Road safety charity Brake has called for the government to increase the number of specialist road policing units to ensure persistent traffic offenders are taken off the UK's roads.
Almost all, 99 per cent, of motorists responding to a survey conducted by the organisation in conjunction with Direct Line, said they were safe when behind the wheel.
However, 69 per cent of drivers said that they break the rules while behind the wheel of a vehicle.
Perhaps more worryingly, 35 per cent of motorists breaking traffic laws do so because they believe they have the skills to cope with the additional danger, while 33 per cent are caught out because they do not pay attention.
As five people are killed and 63 seriously injured every day on the UK's roads, the organisations have called for extra caution among drivers.
Brake has also urged the government to implement deterrents to stop motorists breaking the law while on the road.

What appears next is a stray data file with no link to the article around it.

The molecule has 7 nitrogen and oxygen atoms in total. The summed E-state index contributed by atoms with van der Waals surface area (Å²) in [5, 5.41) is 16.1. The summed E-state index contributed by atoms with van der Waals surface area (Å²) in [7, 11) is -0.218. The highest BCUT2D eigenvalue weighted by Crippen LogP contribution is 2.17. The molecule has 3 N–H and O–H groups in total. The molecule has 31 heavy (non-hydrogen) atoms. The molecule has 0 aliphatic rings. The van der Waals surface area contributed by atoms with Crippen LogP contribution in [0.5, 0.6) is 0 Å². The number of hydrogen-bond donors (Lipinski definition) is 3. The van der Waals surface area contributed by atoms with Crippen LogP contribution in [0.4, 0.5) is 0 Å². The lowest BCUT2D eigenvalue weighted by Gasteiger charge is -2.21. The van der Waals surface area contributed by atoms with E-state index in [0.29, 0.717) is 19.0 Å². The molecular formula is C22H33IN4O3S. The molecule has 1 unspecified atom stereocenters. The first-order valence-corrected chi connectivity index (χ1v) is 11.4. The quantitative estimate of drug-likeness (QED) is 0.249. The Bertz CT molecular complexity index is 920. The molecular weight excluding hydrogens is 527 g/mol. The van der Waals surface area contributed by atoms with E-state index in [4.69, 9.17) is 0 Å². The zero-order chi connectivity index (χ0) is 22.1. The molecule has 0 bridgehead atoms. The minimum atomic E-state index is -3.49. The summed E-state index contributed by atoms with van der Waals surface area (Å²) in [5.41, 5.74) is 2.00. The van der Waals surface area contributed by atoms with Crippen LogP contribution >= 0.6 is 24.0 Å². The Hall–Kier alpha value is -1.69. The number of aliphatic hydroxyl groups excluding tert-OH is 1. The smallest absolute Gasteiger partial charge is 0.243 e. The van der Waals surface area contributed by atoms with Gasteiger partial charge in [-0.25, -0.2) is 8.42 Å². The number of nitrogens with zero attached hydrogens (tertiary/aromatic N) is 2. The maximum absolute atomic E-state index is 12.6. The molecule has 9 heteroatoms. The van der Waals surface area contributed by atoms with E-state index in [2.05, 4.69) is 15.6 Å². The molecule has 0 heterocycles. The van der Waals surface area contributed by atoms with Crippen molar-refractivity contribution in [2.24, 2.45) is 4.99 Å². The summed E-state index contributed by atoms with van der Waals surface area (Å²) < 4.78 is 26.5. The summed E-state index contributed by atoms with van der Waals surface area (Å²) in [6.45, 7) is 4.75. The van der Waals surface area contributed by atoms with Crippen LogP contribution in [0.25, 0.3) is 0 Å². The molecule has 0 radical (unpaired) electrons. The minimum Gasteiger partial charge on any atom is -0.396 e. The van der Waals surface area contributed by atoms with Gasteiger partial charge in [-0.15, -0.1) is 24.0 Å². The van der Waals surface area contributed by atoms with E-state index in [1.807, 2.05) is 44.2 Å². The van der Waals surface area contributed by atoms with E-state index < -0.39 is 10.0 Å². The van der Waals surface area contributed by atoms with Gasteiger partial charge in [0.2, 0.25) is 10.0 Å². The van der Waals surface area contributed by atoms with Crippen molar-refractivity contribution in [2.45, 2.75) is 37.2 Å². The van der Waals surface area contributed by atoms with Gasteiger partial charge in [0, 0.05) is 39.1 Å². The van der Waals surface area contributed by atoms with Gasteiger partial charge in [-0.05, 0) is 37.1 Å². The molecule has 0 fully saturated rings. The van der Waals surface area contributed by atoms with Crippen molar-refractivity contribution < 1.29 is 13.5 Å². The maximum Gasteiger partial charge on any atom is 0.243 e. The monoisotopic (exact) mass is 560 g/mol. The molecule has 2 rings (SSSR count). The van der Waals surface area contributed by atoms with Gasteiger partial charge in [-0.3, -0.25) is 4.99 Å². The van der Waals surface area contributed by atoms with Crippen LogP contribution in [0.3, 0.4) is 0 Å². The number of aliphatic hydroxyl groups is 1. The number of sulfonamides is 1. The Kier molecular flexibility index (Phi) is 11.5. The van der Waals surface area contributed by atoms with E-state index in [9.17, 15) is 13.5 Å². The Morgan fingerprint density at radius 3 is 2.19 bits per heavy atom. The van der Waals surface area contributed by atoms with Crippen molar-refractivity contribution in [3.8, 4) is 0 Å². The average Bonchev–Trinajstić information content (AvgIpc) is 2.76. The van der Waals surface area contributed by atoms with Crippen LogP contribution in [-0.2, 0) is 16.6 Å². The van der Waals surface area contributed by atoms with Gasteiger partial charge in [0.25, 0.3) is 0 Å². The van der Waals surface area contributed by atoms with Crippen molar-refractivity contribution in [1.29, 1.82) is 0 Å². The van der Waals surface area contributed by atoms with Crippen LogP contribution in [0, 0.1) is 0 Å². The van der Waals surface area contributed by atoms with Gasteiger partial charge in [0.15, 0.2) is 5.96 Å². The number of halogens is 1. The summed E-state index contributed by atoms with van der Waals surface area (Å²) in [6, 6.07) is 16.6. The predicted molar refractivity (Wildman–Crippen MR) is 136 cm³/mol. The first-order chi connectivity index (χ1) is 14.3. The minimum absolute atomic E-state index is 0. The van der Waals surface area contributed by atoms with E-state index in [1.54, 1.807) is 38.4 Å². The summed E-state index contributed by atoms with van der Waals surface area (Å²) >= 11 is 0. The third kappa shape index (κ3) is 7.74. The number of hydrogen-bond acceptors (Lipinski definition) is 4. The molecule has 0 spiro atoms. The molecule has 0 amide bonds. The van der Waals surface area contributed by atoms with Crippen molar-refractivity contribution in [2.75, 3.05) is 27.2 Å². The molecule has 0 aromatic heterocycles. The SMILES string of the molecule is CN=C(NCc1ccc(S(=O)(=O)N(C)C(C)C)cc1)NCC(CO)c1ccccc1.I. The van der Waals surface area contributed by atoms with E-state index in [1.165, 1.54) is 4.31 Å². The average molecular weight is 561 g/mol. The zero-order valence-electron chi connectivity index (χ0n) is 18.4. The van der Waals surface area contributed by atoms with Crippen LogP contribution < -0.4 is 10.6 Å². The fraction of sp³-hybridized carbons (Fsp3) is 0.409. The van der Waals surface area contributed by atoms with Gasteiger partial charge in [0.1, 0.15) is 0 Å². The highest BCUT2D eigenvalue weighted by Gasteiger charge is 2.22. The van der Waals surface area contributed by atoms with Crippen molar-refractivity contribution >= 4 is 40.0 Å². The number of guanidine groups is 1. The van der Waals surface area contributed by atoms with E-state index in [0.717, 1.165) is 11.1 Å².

It believes more funding is required for specialist roads policing, the number of which have reduced in recent years.
Julie Townsend, deputy chief executive, Brake, said: "Traffic laws exist to protect people from death and injury, and staying within them is a fundamental responsibility for everyone who drives. We are calling on drivers to make Brake's Pledge to always drive safely and legally, to help reduce the number of people needlessly killed and hurt on our roads."
The road safety organisation believes further action is needed to tighten up the current penalty points system to ensure drivers totting up 12 points are removed from the roads immediately. A recent freedom of information request indicated that some drivers continue to hold a driving licence despite having up to 40 penalty points.
Currently, around 8,000 drivers in Great Britain with 12 points or more have been allowed to keep their licence due to 'exceptional hardship', a loophole Brake has called for the government to put an end to.